Artisanal Wines of Santa Barbara

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This guest-post comes to us from Mira Advani Honeycutt, author of California’s Central Coast, The Ultimate Winery Guide: From Santa Barbara to Paso Robles. She frequently contributes wine and travel pieces to the Good Food Blog.

Cult winemakers Bruno D'Alfonso and Kris Curran, craft Tempranillo, Pinot Grigio, Grenache Blanc as well as outstanding Pinot Noir and Chardonnay under the D'Alfonso-Curran label. (The original image is no longer available, please contact KCRW if you need access to the original image.)

Blame it on the hangover from the movie Sideways, but Santa Barbara County is still known for its bright, fruity Pinot Noirs along with its often exquisite Chardonnays and Syrahs. But the now famous wine country has other stars. Recently, I got an opportunity to taste varietals such as Tocai Friulano, Albariño, Gruner Veltliner, Arneis and Dolcetto from this always-surprising region.

The event was the 9th Annual Stars of Santa Barbara held at the tony Peninsula Hotel where I met several artisanal winemakers and savored their handcrafted wines. Many of these winemakers producing small lots don’t own vineyards but know where to source the best fruit in the region. Some set up modest production facilities in the industrial complex dubbed the “Lompoc Ghetto” — a designation not all of its winemakers embrace — while others may custom crush at the Central Coast Wine Services in Santa Maria.
Newly appointed winemaker Clarissa Nagy of Riverbench Winery that produces just 3500 cases annually. (The original image is no longer available, please contact KCRW if you need access to the original image.)
I was delighted to see winemaker Steve Clifton and his wife Chrystal of Palmina and the other half of hard-to-find Brewer Clifton label. While Brewer Clifton makes only Pinot Noir and Chardonnay (annual production 5,000 cases), Palmina with an annual production of 10,000 cases specializes in Italian varietals. I loved the fragrant 2010 Tocai Friulano from Honea Vineyard and the aromatic Malvasia Bianca from Larner Vineyard. A 2010 Dolcetto was lush with smooth tannins while the 2007 Nebbiolo had hints of spice and a bracing acidity.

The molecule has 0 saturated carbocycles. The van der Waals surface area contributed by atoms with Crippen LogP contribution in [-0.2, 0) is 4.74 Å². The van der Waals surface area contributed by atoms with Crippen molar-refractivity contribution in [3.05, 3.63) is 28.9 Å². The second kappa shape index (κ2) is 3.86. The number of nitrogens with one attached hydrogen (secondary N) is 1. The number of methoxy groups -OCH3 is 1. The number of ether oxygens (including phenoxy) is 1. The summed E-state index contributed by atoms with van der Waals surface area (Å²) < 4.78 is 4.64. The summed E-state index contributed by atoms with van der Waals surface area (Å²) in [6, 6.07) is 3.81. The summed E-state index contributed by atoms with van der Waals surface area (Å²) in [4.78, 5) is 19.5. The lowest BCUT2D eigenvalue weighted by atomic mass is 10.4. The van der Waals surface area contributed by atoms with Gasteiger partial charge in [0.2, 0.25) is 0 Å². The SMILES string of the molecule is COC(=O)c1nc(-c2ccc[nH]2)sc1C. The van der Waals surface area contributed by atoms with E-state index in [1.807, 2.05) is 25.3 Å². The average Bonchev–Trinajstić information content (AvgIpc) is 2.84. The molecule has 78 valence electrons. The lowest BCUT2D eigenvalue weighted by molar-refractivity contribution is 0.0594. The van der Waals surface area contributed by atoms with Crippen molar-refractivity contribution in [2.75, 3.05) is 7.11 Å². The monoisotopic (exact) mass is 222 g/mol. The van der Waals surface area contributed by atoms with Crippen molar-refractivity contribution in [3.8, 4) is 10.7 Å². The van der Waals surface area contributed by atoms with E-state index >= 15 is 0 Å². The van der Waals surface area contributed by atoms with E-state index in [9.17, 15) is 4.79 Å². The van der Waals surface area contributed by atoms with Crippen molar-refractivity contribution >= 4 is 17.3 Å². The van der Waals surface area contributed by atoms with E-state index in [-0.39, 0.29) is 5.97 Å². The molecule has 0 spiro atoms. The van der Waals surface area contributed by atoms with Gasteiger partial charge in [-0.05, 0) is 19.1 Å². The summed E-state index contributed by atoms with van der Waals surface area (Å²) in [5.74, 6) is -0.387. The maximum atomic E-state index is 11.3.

Then there was an Albarino de Moto from Old Creek Ranch Winery, a Gruner Veltliner from Vino V Wines, Gerwutztraminer from Tercero Wines and a ‘Volpino,’ a Super Tuscan blend of Sangiovese and Merlot from Foxen, a winery better known for its Pinot Noir, Chenin Blanc and Chardonnay.

I’ve always enjoyed wines made from acclaimed Bien Nacido Vineyard fruit by noted winemakers, but this was the first time I savored wine produced by Bien Nacido under its own label. The first vintage of 2007 was made for family and friends, said winemaker Trey Fletcher as he poured the 2008 vintages of two Pinot Noirs, one from Solomon Hills and the other from Bien Nacido Vineyard. The small production (1,000 cases annually) also includes Syrah and Chardonnay and is available at fine restaurants.

Winemaker Jenne Lee Bonaccorsi who sources grapes from 12 different vineyards, poured her delicious Pinot Noirs from Cargasacchi, Melville and Neilson vineyards. But it was the aromatic JL White, a blend of 85% Viognier and 15% Chardonnay that turned out to be my favorite. What a refreshing wine!

I also discovered La Fenétre, made by Joshua Klapper, former wine director of Sona restaurant, who launched his label in 2005. His small annual production of 3,500 cases includes Pinot Noir, Syrah and Chardonnay.

Others showcasing their wines were such known names as Cambria, Tantara, Buttonwood, Summerland, Jaffurs, Zaca Mesa and Alma Rosa, the new label from pioneer vintner Richard Sanford, who will be inducted next month in the Vintner’s Hall of Fame at the Culinary Institute of America in Napa Valley.